He blasted European leaders for their lax immigration standards. German Chancellor Angela Merkel especially has been criticized at home for allowing too many Middle Eastern refugees into Germany.
“You have thousands and thousands of people pouring into our various countries and spreading throughout, and in many cases we have no idea who they are,” Mr. Trump said, with Ms. Merkel standing nearby. “The NATO of the future must include a great focus on terrorism and immigration, as well as threats from Russia on our NATO’s eastern and southern borders.”
Mr. Hoyer said the president “should not be lecturing our closest and most steadfast allies but reaffirming our common defense and our commitment to stand with them.”
“President Trump’s call for NATO members to pay for common defense as though the NATO alliance were a transactional relationship, along with his repeated insistence on banning immigration, risk undermining the alliance and the principles for which it stands,” Mr. Hoyer said.
“Instead of lecturing our allies about payments, President Trump ought to express America’s gratitude for the leadership and sacrifices we have seen from nations like Germany, which has absorbed hundreds of thousands of Syrian refugees; Denmark, which has sent troops to Afghanistan and maintains peacekeeping forces in Kosovo; and Canada, whose air force jointly patrols the skies over North America to protect our hemisphere.”
Mr. Trump said the grave security concerns he outlined “are the same reason that I have been very, very direct with Secretary Stoltenberg and members of the alliance in saying that NATO members must finally contribute their fair share and meet their financial obligations.”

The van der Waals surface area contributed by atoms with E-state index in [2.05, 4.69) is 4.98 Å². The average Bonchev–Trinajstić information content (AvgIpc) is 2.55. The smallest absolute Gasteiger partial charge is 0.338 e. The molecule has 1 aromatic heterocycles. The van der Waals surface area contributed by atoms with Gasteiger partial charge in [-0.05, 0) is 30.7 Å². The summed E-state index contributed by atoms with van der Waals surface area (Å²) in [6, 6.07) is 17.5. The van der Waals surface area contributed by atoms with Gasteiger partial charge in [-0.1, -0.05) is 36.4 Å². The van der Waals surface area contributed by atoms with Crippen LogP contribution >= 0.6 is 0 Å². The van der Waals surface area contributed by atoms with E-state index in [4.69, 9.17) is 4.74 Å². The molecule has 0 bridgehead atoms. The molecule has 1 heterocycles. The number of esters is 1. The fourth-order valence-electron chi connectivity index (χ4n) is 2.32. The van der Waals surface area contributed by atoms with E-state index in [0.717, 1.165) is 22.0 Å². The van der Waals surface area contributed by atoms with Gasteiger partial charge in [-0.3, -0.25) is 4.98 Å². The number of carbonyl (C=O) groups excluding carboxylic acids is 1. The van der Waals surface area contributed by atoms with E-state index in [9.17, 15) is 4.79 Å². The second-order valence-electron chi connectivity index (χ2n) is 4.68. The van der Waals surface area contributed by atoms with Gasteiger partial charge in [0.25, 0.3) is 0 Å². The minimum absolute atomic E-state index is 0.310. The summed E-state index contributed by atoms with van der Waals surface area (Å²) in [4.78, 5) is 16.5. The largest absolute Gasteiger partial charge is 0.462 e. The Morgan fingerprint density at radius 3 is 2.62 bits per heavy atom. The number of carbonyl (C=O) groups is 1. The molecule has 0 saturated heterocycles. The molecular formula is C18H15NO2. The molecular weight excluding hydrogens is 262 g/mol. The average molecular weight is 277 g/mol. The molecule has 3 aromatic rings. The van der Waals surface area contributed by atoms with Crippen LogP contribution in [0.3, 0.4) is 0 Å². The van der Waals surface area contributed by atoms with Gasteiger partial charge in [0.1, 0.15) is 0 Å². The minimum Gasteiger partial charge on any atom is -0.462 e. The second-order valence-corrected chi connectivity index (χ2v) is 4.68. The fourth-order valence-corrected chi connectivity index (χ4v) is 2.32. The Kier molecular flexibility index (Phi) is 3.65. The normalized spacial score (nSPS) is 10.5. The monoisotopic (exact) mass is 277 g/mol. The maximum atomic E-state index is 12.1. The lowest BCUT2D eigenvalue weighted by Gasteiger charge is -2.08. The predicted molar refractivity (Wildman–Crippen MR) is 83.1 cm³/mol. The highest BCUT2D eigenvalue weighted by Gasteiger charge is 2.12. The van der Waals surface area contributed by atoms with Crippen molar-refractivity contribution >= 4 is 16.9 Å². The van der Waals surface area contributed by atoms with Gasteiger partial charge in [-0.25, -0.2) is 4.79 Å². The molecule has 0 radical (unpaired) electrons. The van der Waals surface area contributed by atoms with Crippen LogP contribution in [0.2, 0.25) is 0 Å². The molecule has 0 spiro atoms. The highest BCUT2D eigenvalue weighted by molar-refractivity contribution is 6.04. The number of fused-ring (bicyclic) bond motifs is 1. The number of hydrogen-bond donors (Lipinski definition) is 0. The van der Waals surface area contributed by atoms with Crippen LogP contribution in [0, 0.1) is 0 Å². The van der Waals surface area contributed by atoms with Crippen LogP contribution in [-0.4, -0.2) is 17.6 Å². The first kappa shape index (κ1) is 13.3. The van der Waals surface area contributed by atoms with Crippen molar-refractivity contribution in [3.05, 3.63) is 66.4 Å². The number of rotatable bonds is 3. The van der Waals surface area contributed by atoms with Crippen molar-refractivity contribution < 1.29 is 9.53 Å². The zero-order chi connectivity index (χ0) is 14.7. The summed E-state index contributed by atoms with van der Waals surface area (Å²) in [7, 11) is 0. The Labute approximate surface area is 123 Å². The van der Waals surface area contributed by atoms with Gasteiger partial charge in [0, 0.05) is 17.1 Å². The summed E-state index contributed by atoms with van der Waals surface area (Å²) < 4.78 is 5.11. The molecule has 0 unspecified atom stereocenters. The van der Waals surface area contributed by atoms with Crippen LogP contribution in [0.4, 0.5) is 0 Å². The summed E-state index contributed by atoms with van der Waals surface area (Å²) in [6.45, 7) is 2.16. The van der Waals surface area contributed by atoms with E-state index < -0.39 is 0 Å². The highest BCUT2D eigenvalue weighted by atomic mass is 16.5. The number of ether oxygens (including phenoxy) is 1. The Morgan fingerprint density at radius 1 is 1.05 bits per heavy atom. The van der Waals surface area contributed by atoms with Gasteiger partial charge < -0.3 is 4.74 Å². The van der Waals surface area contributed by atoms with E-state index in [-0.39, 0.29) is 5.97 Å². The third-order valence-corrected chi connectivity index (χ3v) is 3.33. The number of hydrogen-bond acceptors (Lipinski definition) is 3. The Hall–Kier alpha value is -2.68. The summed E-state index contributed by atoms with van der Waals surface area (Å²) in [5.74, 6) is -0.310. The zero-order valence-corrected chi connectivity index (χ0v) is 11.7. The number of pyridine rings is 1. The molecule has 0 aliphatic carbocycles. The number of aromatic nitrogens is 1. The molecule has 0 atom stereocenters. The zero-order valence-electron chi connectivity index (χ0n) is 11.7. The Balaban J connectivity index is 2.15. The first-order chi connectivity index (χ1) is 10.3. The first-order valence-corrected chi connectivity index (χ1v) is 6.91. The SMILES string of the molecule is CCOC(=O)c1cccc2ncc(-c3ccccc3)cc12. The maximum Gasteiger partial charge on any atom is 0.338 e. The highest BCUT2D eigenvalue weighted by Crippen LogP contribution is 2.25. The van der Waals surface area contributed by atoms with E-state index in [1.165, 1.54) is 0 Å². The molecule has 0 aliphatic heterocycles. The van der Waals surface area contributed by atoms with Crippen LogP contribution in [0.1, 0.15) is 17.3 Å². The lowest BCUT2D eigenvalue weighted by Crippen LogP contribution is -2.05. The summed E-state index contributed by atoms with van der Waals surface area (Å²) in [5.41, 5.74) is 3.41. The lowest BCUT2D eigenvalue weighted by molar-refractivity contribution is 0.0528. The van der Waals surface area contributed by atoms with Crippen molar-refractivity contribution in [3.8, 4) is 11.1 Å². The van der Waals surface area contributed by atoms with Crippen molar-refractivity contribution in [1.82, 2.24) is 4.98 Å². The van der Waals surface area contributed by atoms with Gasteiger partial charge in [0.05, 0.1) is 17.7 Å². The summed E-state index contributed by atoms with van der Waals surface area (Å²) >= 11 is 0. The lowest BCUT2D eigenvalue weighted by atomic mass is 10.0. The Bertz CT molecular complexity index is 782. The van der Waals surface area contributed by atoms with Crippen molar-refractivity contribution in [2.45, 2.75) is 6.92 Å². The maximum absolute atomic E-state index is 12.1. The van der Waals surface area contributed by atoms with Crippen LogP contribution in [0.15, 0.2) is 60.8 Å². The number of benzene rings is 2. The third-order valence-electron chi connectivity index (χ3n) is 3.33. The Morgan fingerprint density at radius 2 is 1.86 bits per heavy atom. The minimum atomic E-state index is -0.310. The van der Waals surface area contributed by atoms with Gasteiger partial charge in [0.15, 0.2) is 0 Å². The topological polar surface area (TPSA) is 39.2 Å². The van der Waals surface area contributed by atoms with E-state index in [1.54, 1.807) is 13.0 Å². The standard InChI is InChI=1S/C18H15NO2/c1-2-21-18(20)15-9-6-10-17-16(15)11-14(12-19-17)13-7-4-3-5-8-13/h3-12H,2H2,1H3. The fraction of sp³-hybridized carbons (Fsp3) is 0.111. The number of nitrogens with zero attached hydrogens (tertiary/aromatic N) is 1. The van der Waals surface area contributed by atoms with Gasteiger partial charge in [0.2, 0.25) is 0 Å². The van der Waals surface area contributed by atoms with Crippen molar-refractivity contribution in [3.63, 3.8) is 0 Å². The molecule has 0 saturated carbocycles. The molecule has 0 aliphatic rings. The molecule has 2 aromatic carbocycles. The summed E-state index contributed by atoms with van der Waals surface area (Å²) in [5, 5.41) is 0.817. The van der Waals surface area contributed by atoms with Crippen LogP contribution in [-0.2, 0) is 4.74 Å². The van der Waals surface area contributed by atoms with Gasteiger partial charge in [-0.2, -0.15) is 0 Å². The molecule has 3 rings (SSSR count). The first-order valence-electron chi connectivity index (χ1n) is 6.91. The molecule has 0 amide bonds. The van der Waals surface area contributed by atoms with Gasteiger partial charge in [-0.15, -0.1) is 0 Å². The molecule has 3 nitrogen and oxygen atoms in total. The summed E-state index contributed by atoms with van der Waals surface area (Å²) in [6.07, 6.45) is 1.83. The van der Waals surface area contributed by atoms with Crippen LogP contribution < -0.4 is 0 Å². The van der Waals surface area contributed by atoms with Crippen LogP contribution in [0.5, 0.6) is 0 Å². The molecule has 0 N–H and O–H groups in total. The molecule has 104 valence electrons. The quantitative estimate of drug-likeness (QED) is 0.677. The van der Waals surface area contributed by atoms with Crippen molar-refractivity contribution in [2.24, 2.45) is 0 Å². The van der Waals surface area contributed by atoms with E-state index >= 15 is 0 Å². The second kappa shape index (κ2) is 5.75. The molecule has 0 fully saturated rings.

Mr. Stoltenberg introduced Mr. Trump by reminding him that NATO invoked Article 5, the clause that requires the alliance to respond to an attack against any member, for the first time in 2001 after the 9/11 attacks. The NATO memorial includes a section of twisted steel from the World Trade Center, as well as a portion of the Berlin Wall.
“It is our solidarity that keeps our nations safe,” Mr. Stoltenberg said. “When our open and free societies come under attack, we stand up for our values and our way of life. That is why a strong NATO is good for Europe and good for North America.”
Mr. Trump, who questioned the U.S. commitment to Article 5 during his campaign, mentioned the clause Thursday only in the context of 9/11. But his remarks left little doubt that he intends to honor the long-standing commitment.
“We will never forsake the friends who stood by our side, and we will never waver in our determination to defeat terrorism and to achieve lasting security, prosperity and peace,” Mr. Trump said.
Nicholas Burns, former U.S. ambassador to NATO, said Mr. Trump made a “major miscalculation” by not directly affirming his support of Article 5 for his European audience.
“They need to know that we’re going to be with them to support them in time of need by invoking Article 5, and they did not hear that from President Trump,” Mr. Burns said on MSNBC. “He’s really got to step up to be leader of the West because he’s not showing it right now.”
White House advisers rejected the criticism, saying Mr. Trump’s presence at a ceremony dedicated to Article 5 demonstrated clear support for the principle.
“We’re not playing cutesie with this. He’s fully committed,” Mr. Spicer said. “Having to reaffirm something by the very nature of being here and speaking at a ceremony about it is almost laughable.”